During the Great War, Captain Wyndham Williams of the Royal Army Medical Corps kept a diary of his experiences as a medical officer on the Western Front. In August 1916, he was on duty at a casualty clearing station when one of the wounded being brought in caught his eye. Captain Williams, from Nantymoel near Bridgend, was a keen follower of rugby, so it is perhaps not surprising that he immediately recognised the badly wounded casualty as one of the heroes of the Welsh victory over New Zealand in 1905. After all, he had been at the Arms Park that day. It is interesting, however, that, “Charlie” Pritchard is the only patient mentioned by name in Captain Williams’s diary, although he must have treated thousands of casualties during the war. This diary entry is clear evidence of Charlie’s fame and popularity.
Charlie Pritchard was certainly one of the greatest forwards of his era and, arguably, he was one of the finest ever to represent Wales. A vigorous and courageous player, he was also highly regarded in rugby circles for his genial, warm-hearted and sporting nature. Between 1904 and 1910, he won fourteen caps for Wales, though injuries cost him at least ten more. He played in the Triple Crown teams of 1904-5 and 1907-8 when Wales also recorded the first ever Grand Slam. However, it was his total and unflagging commitment in the 3-0 defeat of New Zealand for which he is best remembered. His devastating tackling in this gruelling match was acknowledged by the press as crucial to the Welsh victory. Charlie was “always in the thick of the fight” that day when he performed “prodigies of aggressive defence” for Wales.
Born in 1882 into a sporting family in Newport, he learned the game, however, in England when he boarded at Long Ashton School, Bristol. After school, he took up work in the family wine and spirit business and, at only nineteen, he was invited to play for Newport in an especially tough away game against the then Welsh champions, Swansea. So impressive was he on his debut in the hard fought Newport victory that, from then on, he became a permanent member of the Newport pack. He played in well over two hundred matches for the club between January 1902 and April 1911, and was a popular captain for three consecutive seasons though he was injured for much of that time.
A physically dominant presence on the field, he was described as the “Uskside Appollo” by the irrepressible Percy Bush, the Wales fly-half in the New Zealand match. Charlie was a vigorous and resolute forward who always committed himself totally during matches. His reputation as a tackler was fearsome, yet he was also widely admired for his chivalrous approach to the game and it was said of him that he was never guilty of foul play during his entire career.
In May 1915, he was commissioned second lieutenant in the 12th Battalion The South Wales Borderers (3rd Gwent). They went on active service in June 1916, and gained their first experience of trench warfare near Béthune. Because of the date of his death, it is widely but incorrectly claimed that Charlie died in the Battle of the Somme. However, he did not. He never served on the Somme and he died, and is buried, over thirty miles to the north in a different part of the Western Front.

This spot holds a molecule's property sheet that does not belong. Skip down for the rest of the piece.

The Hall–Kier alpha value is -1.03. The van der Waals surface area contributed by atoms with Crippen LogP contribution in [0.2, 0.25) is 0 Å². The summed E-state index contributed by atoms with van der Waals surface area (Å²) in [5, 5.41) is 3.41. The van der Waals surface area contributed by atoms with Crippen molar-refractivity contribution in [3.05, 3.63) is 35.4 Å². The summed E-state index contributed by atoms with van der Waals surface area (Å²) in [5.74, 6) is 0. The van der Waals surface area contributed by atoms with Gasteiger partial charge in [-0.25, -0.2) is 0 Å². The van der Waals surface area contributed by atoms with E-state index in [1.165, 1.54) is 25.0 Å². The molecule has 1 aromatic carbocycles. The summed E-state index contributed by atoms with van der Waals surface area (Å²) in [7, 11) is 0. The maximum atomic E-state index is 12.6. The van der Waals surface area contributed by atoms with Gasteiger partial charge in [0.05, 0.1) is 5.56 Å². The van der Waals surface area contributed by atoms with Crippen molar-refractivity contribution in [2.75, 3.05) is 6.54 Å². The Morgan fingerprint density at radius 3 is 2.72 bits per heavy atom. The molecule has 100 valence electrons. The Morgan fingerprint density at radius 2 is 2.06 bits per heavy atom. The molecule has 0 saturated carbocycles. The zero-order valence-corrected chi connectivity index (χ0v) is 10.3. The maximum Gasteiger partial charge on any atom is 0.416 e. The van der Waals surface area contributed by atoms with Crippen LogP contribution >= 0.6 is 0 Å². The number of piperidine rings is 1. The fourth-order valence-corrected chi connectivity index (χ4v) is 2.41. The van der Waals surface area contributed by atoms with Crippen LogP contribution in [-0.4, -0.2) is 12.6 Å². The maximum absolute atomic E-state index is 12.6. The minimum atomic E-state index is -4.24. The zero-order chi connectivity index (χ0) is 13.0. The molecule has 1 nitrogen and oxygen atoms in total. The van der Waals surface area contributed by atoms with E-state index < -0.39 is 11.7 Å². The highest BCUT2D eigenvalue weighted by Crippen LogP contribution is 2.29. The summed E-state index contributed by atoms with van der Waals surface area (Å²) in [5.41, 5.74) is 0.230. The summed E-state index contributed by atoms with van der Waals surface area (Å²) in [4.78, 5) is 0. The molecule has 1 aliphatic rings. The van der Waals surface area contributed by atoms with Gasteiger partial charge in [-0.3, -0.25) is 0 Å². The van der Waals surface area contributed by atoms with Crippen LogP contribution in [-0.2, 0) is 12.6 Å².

On the night of 12th August 1916, Charlie ̶ now promoted to captain ̶ was in command of a strong raiding party who had been given instructions to capture a prisoner. Charlie was wounded before reaching the enemy trench but he refused to stop. Moreover, he arrived at the trench first and jumped in and grabbed a prisoner. After scrambling out with him, he then ordered his men back but was wounded again, this time much more seriously. He was forced to hand the prisoner over, and two comrades then managed with great difficulty to carry Charlie back to safety. Now in a state of collapse, he asked “Have they got the Hun?” When told they had, he replied, “Well, I have done my bit”. He was then stretchered out of the line and taken to the Casualty Clearing Station at Chocques, a few miles behind the front.
Despite the ministrations of Captain Wyndham Williams and his medical colleagues, it was here that, on the 14th August 1916, Charlie Pritchard died of his wounds. The 12thSouth Wales Borderers War Diary recorded, “The Battalion thus loses a very gallant officer and a chivalrous, generous and large minded gentleman.” It was later announced that, had he survived, Charlie would have been recommended for the Distinguished Service Order for his bravery. Only the Victoria Cross was a higher gallantry award but at that time the DSO could not be awarded posthumously. So he never received the decoration he so richly deserved.
When he heard the news, a distraught WJ Townsend Collins, a journalist who knew Charlie well, wrote movingly:
The war has swept away many a great and famous Rugby player who was also a good fellow; but among them all was none with a stouter or kinder heart, more beloved, more lamented than Charlie Pritchard.
Captain Charles Meyrick Pritchard is buried in Chocques Military Cemetery, three miles north-west of Béthune.
I should like to thank Clive Lougher for allowing me to make use the information in his grandfather’s diary.
This is an amended version of an article which originally appeared on 14th August 2016 on the World Rugby Museum: From the Vaults blog on the centenary of Charlie Pritchard’s death in a Casualty Clearing Station at Chocques. It is re-posted here to commemorate the 101st anniversary of his death.
There is a much longer account of his life and rugby career in “Call Them to Remembrance”.